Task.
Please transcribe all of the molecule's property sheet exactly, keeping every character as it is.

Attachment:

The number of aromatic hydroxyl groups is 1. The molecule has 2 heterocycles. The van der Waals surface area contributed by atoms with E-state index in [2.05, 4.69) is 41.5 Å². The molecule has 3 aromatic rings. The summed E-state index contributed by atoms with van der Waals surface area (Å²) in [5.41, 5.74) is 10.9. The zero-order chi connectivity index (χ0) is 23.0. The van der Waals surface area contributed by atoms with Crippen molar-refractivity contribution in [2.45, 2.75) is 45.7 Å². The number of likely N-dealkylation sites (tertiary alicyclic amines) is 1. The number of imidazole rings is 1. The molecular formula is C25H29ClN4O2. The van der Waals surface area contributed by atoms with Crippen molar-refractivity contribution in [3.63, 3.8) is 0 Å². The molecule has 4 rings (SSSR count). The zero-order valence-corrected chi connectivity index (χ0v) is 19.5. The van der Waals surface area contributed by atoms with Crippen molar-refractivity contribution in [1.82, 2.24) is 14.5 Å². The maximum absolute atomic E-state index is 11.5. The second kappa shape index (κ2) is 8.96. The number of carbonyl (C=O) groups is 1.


The number of aromatic hydroxyl groups is 1. The molecule has 2 heterocycles. The van der Waals surface area contributed by atoms with E-state index in [2.05, 4.69) is 41.5 Å². The molecule has 3 aromatic rings. The summed E-state index contributed by atoms with van der Waals surface area (Å²) in [5.41, 5.74) is 10.9. The zero-order chi connectivity index (χ0) is 23.0. The van der Waals surface area contributed by atoms with Crippen molar-refractivity contribution in [2.45, 2.75) is 45.7 Å². The number of likely N-dealkylation sites (tertiary alicyclic amines) is 1. The number of imidazole rings is 1. The molecular formula is C25H29ClN4O2. The van der Waals surface area contributed by atoms with Crippen molar-refractivity contribution in [3.63, 3.8) is 0 Å². The molecule has 4 rings (SSSR count). The zero-order valence-corrected chi connectivity index (χ0v) is 19.5. The van der Waals surface area contributed by atoms with Crippen molar-refractivity contribution in [1.82, 2.24) is 14.5 Å². The maximum absolute atomic E-state index is 11.5. The second kappa shape index (κ2) is 8.96. The number of carbonyl (C=O) groups is 1.